Today Brazil celebrates its National Cachaça Day!
Cachaça, the all time favorite alcoholic Brazilian spirit distilled from fermented sugarcane juice, has its national day today, September 13th, in Brazil. The cachaça is perhaps best known as the principal ingredient used in a caipirinha, the much-celebrated Brazilian cocktail.
Cachaça is often mistaken for rum as both are derived from sugarcane processing. Cachaça, however, is subject to a more genuine refining process and distilled from the actual sugarcane juice itself (rum is made from molasses, a by-product). This distinction gives cachaça its unique grassy flavour and robust aroma.
Like rum, there are two varieties of cachaça: unaged – branca (white) or prata (silver) – and aged – amarela (yellow) or ouro (gold). Most unaged cachaças are bottled straight from the distillation process and tend to be those most used in caipirinhas.
Yellow/gold cachaças, by contrast, are darker in hue and offer a far more complex taste. They are aged in wooden barrels – over two dozen types of wood are used, including amburana, jequitibá and tapinhoã. Such cachaça is seldom used in cocktails and usually drunk in neat form.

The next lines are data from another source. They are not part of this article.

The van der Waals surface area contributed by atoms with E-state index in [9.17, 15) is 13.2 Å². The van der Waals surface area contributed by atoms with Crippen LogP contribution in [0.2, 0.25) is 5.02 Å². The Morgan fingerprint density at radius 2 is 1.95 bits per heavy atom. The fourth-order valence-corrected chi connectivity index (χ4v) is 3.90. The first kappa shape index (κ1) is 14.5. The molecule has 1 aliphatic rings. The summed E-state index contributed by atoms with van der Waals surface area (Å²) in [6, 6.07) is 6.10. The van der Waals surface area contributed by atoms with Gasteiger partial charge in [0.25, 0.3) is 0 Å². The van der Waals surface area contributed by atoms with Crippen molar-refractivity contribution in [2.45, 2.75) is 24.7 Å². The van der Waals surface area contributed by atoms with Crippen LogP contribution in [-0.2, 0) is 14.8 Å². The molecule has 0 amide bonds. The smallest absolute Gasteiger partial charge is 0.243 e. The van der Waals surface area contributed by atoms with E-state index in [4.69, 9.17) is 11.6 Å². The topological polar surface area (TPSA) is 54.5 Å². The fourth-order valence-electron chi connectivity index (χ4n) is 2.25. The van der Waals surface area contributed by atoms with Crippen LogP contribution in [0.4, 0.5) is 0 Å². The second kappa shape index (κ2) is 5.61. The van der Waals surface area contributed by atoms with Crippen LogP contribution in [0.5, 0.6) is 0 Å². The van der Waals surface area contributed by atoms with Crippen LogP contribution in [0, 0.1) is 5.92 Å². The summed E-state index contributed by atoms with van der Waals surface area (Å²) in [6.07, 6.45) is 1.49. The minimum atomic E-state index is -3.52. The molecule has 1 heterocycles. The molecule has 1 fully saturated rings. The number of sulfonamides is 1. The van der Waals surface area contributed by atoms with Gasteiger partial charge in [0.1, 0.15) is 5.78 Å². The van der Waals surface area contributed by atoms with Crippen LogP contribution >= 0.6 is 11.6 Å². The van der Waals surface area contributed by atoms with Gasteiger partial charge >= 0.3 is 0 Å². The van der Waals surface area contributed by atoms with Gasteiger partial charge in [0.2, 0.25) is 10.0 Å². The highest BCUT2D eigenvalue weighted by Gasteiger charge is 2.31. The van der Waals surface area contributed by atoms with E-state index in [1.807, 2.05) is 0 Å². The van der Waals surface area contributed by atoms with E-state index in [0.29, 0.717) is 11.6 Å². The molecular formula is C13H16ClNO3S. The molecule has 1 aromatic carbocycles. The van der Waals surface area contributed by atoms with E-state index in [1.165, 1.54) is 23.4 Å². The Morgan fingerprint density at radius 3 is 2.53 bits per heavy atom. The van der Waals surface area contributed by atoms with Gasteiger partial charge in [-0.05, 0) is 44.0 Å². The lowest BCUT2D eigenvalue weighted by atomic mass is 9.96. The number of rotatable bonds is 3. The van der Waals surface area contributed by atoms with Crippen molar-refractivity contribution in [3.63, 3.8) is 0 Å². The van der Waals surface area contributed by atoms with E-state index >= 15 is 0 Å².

Cachaça has acquired a vast array of nicknames over the years – over 2000 in total! Some of the more common are água que passarinho não bebe (water that the birds don’t drink), café-branco (white coffee) and esquenta-corpo (body warmer), but perhaps the most ubiquitous synonym for cachaça is pinga, derived from the Portuguese verb pingar (to drip), which speaks to the interesting story leading to its discovery.
If you want more info about the favorite brazilian drink, take a look at the London Caipirinha Festival site.